@marklesserart @SeekingPlumb

I think it's a lot like I'll use the visualization of the Matrix. People can be controlled by agents. Different types of thinking comes in and they kind of seem to not be themselves. Now, some people can live into that for a lifetime and others they switch in and out as they grow. But behind them is still a person there, right?
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@Swell
Swell Team
@Swell · 0:15

Welcome to Swell!

@BigBear
Jesse Thompson
@BigBear · 4:52
And many of these people have no interest in making it to that destination. They wanted to go where we were going before. They were completely fine with that. But now, as a whole, the majority is saying, no. We're meeting on this beach. And this is the kind of beach we really should be the most healthy, the most accepting, the the most loving, the most sensitive, like caring for all of us as a collective and individually the way we should
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@MercuryVeritas
Michael Gamble
@MercuryVeritas · 5:00

@BigBear

So how just even being in this hypnotic state of the mass media messaging that's coming around makes it again all the more easier for people to double, triple, and to use your words, boil it down to this little group. That where I feel comfortable, where I can be a keyboard warrior and not have to have outside influence in this course correction
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@BigBear
Jesse Thompson
@BigBear · 1:21

@MercuryVeritas

And that takes dialogue, whether that is disagreeing, arguing or agreeing, getting along, or just simply diversifying your thought process, right? That all begins with dialogue. So I've really enjoyed the dialogue that we are having here. And I think the people that are afraid of that dialogue, they're the ones that are impeding the change, impeding the course correction. And that's basically fear, right? I mean, you're afraid of change. You're afraid of what you may find
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@SeekingPlumb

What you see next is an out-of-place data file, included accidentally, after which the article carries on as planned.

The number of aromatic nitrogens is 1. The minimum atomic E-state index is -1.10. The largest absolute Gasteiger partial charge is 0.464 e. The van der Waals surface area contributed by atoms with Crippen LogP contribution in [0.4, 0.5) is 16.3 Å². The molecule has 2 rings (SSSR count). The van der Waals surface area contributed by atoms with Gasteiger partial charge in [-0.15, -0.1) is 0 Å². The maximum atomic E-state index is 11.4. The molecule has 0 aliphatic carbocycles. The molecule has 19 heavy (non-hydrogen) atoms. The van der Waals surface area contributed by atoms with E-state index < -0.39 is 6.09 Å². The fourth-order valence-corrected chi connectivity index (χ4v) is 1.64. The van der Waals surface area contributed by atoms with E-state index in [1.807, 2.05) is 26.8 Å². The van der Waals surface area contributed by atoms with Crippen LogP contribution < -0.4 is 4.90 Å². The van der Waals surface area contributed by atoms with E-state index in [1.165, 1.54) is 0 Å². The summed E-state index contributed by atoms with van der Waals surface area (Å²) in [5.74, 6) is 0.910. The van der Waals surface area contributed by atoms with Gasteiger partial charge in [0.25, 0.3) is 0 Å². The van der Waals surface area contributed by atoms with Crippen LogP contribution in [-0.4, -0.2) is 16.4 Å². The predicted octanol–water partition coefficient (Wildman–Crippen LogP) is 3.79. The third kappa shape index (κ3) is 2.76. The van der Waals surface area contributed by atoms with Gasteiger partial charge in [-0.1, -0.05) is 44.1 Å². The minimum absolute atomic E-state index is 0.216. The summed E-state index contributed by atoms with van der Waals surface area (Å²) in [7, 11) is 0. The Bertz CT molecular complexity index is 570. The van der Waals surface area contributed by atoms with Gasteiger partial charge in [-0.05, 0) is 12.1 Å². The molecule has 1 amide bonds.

@MercuryVeritas @BigBear

When I start to think about how so much of this is tied into our ego and when we feel good and when we feel right and important and the way that we reduce people and ideas into the boxes. Elevate and demote them as well as ourselves. In relation to all of these things, you can sort of see that science has even had these lenses overlaid onto top of it. And so instead of recognizing that it's about making the mistakes, it's about getting it wrong
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@The79thstreetkd
Harvey Pullings II
@The79thstreetkd · 4:49
All these types of things walk a fine line of observation and commentary. And when you're in a culture now where I look at SNL and all the jokes are wrapped around some sort of gay leaning joke that's in favor of gay people, it's a very tiptoe joke where we try to make gay people laugh. We try to make heterosexual people laugh. That's fine with the humor. It's over political humor. It's not a smart way of communicating certain comedic laws and certain comedic observations
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@MercuryVeritas
Michael Gamble
@MercuryVeritas · 4:56

@SeekingPlumb @BigBear

When I spent time in the military, one of the things that I was always concerned about and maybe it was because I was a medic, it gave me a different perspective in my infantry units. So, like, I'm not looking at people as a body count number or anything like that, but looking at ways to preserve life even in the midst of war and chaos
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@The79thstreetkd
Harvey Pullings II
@The79thstreetkd · 4:58
The most progressive and transgressive era in cinema, arguably was the pre Code era of the 1930s, the 1920s and the 1930s before the Hayes Code caused us to have to censor ourselves and really pigeonhole us in a very conservative mindset where suddenly we couldn't show murder. We couldn't show any sort of race mixing we couldn't show certain sexual acts of a woman having some sort of agency in her sexual exploits